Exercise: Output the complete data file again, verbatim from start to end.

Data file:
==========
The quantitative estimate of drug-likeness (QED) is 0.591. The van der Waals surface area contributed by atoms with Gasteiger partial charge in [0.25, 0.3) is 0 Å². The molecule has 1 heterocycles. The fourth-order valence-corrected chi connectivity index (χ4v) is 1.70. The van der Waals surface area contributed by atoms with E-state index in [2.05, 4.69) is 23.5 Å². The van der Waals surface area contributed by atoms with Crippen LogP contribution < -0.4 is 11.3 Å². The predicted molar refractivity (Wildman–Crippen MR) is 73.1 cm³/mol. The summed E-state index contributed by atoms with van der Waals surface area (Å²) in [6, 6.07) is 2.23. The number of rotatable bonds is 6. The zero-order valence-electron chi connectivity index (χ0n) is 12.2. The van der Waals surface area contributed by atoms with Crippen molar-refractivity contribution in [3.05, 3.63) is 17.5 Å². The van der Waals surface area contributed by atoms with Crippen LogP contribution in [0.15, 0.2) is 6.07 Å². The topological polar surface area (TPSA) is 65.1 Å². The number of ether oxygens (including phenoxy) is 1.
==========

The quantitative estimate of drug-likeness (QED) is 0.591. The van der Waals surface area contributed by atoms with Gasteiger partial charge in [0.25, 0.3) is 0 Å². The molecule has 1 heterocycles. The fourth-order valence-corrected chi connectivity index (χ4v) is 1.70. The van der Waals surface area contributed by atoms with E-state index in [2.05, 4.69) is 23.5 Å². The van der Waals surface area contributed by atoms with Crippen LogP contribution < -0.4 is 11.3 Å². The predicted molar refractivity (Wildman–Crippen MR) is 73.1 cm³/mol. The summed E-state index contributed by atoms with van der Waals surface area (Å²) in [6, 6.07) is 2.23. The number of rotatable bonds is 6. The zero-order valence-electron chi connectivity index (χ0n) is 12.2. The van der Waals surface area contributed by atoms with Crippen molar-refractivity contribution in [3.05, 3.63) is 17.5 Å². The van der Waals surface area contributed by atoms with Crippen LogP contribution in [0.15, 0.2) is 6.07 Å². The topological polar surface area (TPSA) is 65.1 Å². The number of ether oxygens (including phenoxy) is 1.